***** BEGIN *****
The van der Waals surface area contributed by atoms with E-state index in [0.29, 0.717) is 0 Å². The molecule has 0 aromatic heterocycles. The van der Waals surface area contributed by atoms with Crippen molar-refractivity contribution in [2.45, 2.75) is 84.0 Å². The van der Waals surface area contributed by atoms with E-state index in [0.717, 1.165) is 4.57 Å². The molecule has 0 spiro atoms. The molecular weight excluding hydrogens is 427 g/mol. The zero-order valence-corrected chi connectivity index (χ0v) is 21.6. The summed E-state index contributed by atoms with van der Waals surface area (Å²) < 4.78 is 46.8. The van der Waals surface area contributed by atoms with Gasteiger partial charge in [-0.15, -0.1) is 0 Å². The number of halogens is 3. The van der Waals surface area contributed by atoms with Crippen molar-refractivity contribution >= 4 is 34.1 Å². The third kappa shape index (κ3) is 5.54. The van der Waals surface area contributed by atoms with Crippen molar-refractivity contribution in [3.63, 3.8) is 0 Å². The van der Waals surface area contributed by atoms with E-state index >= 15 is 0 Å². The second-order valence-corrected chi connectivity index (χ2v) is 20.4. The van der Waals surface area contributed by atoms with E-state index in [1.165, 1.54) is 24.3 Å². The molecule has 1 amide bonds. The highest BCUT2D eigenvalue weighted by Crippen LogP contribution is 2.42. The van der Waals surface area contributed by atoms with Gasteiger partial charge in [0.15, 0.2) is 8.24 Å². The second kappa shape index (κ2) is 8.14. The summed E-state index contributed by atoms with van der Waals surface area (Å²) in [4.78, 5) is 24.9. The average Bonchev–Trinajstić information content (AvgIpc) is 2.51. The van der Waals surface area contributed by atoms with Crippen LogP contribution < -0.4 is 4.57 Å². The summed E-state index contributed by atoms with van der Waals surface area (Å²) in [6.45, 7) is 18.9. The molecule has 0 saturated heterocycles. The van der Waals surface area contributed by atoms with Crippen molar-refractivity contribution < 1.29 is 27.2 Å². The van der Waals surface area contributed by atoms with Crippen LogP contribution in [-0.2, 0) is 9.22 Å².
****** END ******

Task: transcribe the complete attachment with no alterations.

The van der Waals surface area contributed by atoms with E-state index in [0.29, 0.717) is 0 Å². The molecule has 0 aromatic heterocycles. The van der Waals surface area contributed by atoms with Crippen molar-refractivity contribution in [2.45, 2.75) is 84.0 Å². The van der Waals surface area contributed by atoms with E-state index in [0.717, 1.165) is 4.57 Å². The molecule has 0 spiro atoms. The molecular weight excluding hydrogens is 427 g/mol. The zero-order valence-corrected chi connectivity index (χ0v) is 21.6. The summed E-state index contributed by atoms with van der Waals surface area (Å²) < 4.78 is 46.8. The van der Waals surface area contributed by atoms with Gasteiger partial charge in [-0.15, -0.1) is 0 Å². The number of halogens is 3. The van der Waals surface area contributed by atoms with Crippen molar-refractivity contribution >= 4 is 34.1 Å². The third kappa shape index (κ3) is 5.54. The van der Waals surface area contributed by atoms with Crippen molar-refractivity contribution in [3.63, 3.8) is 0 Å². The van der Waals surface area contributed by atoms with E-state index >= 15 is 0 Å². The second-order valence-corrected chi connectivity index (χ2v) is 20.4. The van der Waals surface area contributed by atoms with E-state index in [1.165, 1.54) is 24.3 Å². The molecule has 1 amide bonds. The highest BCUT2D eigenvalue weighted by Crippen LogP contribution is 2.42. The van der Waals surface area contributed by atoms with Gasteiger partial charge in [0.15, 0.2) is 8.24 Å². The second kappa shape index (κ2) is 8.14. The summed E-state index contributed by atoms with van der Waals surface area (Å²) in [4.78, 5) is 24.9. The average Bonchev–Trinajstić information content (AvgIpc) is 2.51. The van der Waals surface area contributed by atoms with Crippen LogP contribution < -0.4 is 4.57 Å². The summed E-state index contributed by atoms with van der Waals surface area (Å²) in [6.45, 7) is 18.9. The molecule has 0 saturated heterocycles. The van der Waals surface area contributed by atoms with Crippen molar-refractivity contribution < 1.29 is 27.2 Å². The van der Waals surface area contributed by atoms with Crippen LogP contribution in [-0.2, 0) is 9.22 Å².